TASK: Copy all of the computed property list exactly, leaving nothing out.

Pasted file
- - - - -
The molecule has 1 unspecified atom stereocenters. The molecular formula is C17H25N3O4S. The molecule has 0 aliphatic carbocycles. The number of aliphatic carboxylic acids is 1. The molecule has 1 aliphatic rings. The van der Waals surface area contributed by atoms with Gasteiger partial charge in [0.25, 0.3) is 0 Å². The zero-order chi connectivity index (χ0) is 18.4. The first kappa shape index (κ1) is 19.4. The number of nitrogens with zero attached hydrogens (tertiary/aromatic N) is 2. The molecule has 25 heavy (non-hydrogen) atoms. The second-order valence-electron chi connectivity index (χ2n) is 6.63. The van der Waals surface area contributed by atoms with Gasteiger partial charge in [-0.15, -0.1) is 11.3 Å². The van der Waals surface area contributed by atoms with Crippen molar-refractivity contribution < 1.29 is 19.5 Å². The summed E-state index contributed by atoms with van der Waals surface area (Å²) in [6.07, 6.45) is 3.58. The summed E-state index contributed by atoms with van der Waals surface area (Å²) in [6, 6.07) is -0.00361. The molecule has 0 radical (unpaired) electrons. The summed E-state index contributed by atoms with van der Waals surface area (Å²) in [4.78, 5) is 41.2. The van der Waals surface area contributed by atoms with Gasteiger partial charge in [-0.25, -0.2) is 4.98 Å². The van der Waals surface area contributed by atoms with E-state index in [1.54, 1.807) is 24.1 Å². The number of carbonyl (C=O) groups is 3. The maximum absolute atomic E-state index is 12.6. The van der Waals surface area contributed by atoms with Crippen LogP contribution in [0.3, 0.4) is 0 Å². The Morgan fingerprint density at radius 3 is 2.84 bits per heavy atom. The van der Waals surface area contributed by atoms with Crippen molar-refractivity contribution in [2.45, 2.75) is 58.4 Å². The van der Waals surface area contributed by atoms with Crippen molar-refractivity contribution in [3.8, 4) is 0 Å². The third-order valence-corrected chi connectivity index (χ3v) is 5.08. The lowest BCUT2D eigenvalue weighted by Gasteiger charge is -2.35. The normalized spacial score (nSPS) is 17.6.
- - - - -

The molecule has 1 unspecified atom stereocenters. The molecular formula is C17H25N3O4S. The molecule has 0 aliphatic carbocycles. The number of aliphatic carboxylic acids is 1. The molecule has 1 aliphatic rings. The van der Waals surface area contributed by atoms with Gasteiger partial charge in [0.25, 0.3) is 0 Å². The zero-order chi connectivity index (χ0) is 18.4. The first kappa shape index (κ1) is 19.4. The number of nitrogens with zero attached hydrogens (tertiary/aromatic N) is 2. The molecule has 25 heavy (non-hydrogen) atoms. The second-order valence-electron chi connectivity index (χ2n) is 6.63. The van der Waals surface area contributed by atoms with Gasteiger partial charge in [-0.15, -0.1) is 11.3 Å². The van der Waals surface area contributed by atoms with Crippen molar-refractivity contribution < 1.29 is 19.5 Å². The summed E-state index contributed by atoms with van der Waals surface area (Å²) in [6.07, 6.45) is 3.58. The summed E-state index contributed by atoms with van der Waals surface area (Å²) in [6, 6.07) is -0.00361. The molecule has 0 radical (unpaired) electrons. The summed E-state index contributed by atoms with van der Waals surface area (Å²) in [4.78, 5) is 41.2. The van der Waals surface area contributed by atoms with Gasteiger partial charge in [-0.25, -0.2) is 4.98 Å². The van der Waals surface area contributed by atoms with E-state index in [1.54, 1.807) is 24.1 Å². The number of carbonyl (C=O) groups is 3. The maximum absolute atomic E-state index is 12.6. The van der Waals surface area contributed by atoms with Crippen LogP contribution in [0.3, 0.4) is 0 Å². The Morgan fingerprint density at radius 3 is 2.84 bits per heavy atom. The van der Waals surface area contributed by atoms with Crippen molar-refractivity contribution in [2.45, 2.75) is 58.4 Å². The van der Waals surface area contributed by atoms with Crippen molar-refractivity contribution in [3.8, 4) is 0 Å². The third-order valence-corrected chi connectivity index (χ3v) is 5.08. The lowest BCUT2D eigenvalue weighted by Gasteiger charge is -2.35. The normalized spacial score (nSPS) is 17.6.